Top Grocery Trends in 2020: Efficient, Focused & Tech-Driven
Source: RIS' “2019 Grocery Tech Trends Study”
Source: Progressive Grocer’s “86th Annual Report of the Grocery Industry”
of total sales today can be attributed to digital efforts.
This success has led grocers
to expand deployment of
next-gen digital experiences
Grocery retailers said staying current with technology is a key concern keeping them up at night
Read on to explore the top trends in grocery retailing in 2020 and beyond.
By: Jamie Grill-Goodman & Lisa Johnston
To help you stay one step ahead, RIS breaks down how a key group of segment leaders are scoring big wins in the battle for customer loyalty, as well as the specific technology and investment strategies grocers can deploy to keep pace with market leaders.
The grocery segment is one of the hottest in the retail industry. Once considered a laggard, grocers have caught up with the leaders and continue to earmark large investments to redefine the customer experience and infuse the path to purchase with new digital capabilities.
Overall, Walmart and Kroger remained the top leaders in the US grocery market in 2019, with a combined market share of roughly 30%, which is largely unchanged since 2017, according to UBS. But hard discounters are expected to ramp up pricing pressure this year by aggressively opening new stores, while regional chains continue to gain market share. And grocers can only wait and see what else Amazon has in store for 2020, having just opened its first, full-size, cashierless Amazon Go Grocery store in February.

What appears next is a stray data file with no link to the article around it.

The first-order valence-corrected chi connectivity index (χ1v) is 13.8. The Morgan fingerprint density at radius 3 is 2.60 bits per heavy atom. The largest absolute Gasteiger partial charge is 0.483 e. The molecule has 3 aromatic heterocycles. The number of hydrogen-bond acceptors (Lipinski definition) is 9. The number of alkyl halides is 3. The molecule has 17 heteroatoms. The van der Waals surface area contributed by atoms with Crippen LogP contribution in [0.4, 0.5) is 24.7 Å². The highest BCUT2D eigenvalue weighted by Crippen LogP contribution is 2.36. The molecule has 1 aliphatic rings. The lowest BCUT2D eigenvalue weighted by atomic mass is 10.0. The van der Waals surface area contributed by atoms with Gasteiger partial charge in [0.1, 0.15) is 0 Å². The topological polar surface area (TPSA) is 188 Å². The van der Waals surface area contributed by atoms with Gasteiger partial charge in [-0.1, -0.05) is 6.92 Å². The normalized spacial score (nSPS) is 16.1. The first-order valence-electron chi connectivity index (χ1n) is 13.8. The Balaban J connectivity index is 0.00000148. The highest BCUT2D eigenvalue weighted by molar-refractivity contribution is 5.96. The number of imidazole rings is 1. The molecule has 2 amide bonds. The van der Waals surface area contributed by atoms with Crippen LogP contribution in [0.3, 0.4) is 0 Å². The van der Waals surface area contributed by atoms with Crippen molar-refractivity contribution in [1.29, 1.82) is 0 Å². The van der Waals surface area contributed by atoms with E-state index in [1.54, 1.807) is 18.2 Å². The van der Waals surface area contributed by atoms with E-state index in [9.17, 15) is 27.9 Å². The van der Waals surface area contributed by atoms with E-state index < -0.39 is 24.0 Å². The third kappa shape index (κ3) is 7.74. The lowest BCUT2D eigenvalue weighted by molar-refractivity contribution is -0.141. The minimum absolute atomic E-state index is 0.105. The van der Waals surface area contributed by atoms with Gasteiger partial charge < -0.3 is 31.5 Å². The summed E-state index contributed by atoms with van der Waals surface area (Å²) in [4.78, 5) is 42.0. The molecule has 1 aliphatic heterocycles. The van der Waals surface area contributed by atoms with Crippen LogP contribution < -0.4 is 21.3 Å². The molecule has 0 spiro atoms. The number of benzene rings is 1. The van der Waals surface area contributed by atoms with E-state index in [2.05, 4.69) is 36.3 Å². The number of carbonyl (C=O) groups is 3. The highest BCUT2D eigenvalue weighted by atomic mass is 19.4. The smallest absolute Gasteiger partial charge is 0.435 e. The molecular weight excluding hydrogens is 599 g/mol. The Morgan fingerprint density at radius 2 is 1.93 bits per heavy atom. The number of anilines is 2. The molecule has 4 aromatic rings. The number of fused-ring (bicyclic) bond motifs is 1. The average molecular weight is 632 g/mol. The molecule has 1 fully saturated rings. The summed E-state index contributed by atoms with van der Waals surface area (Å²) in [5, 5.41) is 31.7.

There is still room for smaller grocery chains to thrive, but as we learned from the recent bankruptcy declarations of Earth Fare, Lucky’s Market and Fairway, organic and local are table stakes now and not a source of growth. Grocery retailers are investing heavily in digital capabilities and beefing up their tech firepower with robotic technologies, artificial intelligence, computer vision, inventory management, mobile experiences and more. Meanwhile, fast free delivery and improved click-and-collect experiences are reshaping how consumers shop for groceries. Smaller chains must be savvy in their investments if they intend to keep up with the national powerhouses, or at least capture a respectable share of the $678 billion grocery market.